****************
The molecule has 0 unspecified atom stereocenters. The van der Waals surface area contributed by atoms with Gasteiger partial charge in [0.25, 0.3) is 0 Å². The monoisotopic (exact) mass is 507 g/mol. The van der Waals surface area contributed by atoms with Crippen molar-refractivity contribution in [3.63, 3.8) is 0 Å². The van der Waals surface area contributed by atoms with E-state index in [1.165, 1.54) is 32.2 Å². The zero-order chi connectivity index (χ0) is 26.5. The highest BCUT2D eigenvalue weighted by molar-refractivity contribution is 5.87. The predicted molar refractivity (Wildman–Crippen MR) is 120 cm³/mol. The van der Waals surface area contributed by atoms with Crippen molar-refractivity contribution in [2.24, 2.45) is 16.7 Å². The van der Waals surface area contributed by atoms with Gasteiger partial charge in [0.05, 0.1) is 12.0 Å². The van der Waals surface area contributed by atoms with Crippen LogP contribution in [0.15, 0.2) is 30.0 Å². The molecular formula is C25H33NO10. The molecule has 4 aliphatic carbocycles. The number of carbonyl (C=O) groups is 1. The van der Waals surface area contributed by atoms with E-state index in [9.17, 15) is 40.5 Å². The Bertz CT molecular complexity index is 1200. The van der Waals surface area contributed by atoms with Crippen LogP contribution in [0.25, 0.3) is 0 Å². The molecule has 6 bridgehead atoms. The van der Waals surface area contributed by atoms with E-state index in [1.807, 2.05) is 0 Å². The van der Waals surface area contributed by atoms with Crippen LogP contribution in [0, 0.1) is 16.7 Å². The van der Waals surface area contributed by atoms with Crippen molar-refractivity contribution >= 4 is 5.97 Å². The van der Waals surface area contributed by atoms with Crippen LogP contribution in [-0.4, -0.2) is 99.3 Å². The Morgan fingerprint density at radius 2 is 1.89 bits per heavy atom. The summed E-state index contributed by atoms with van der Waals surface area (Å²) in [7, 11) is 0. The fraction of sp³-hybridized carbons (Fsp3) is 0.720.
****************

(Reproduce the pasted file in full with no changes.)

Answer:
The molecule has 0 unspecified atom stereocenters. The van der Waals surface area contributed by atoms with Gasteiger partial charge in [0.25, 0.3) is 0 Å². The monoisotopic (exact) mass is 507 g/mol. The van der Waals surface area contributed by atoms with Crippen molar-refractivity contribution in [3.63, 3.8) is 0 Å². The van der Waals surface area contributed by atoms with E-state index in [1.165, 1.54) is 32.2 Å². The zero-order chi connectivity index (χ0) is 26.5. The highest BCUT2D eigenvalue weighted by molar-refractivity contribution is 5.87. The predicted molar refractivity (Wildman–Crippen MR) is 120 cm³/mol. The van der Waals surface area contributed by atoms with Crippen molar-refractivity contribution in [2.24, 2.45) is 16.7 Å². The van der Waals surface area contributed by atoms with Gasteiger partial charge in [0.05, 0.1) is 12.0 Å². The van der Waals surface area contributed by atoms with Crippen LogP contribution in [0.15, 0.2) is 30.0 Å². The molecular formula is C25H33NO10. The molecule has 4 aliphatic carbocycles. The number of carbonyl (C=O) groups is 1. The van der Waals surface area contributed by atoms with E-state index in [9.17, 15) is 40.5 Å². The Bertz CT molecular complexity index is 1200. The van der Waals surface area contributed by atoms with Crippen LogP contribution in [0.25, 0.3) is 0 Å². The molecule has 6 bridgehead atoms. The van der Waals surface area contributed by atoms with E-state index in [1.807, 2.05) is 0 Å². The van der Waals surface area contributed by atoms with Crippen LogP contribution in [0, 0.1) is 16.7 Å². The van der Waals surface area contributed by atoms with Crippen molar-refractivity contribution >= 4 is 5.97 Å². The van der Waals surface area contributed by atoms with Crippen LogP contribution in [-0.4, -0.2) is 99.3 Å². The Morgan fingerprint density at radius 2 is 1.89 bits per heavy atom. The summed E-state index contributed by atoms with van der Waals surface area (Å²) in [7, 11) is 0. The fraction of sp³-hybridized carbons (Fsp3) is 0.720.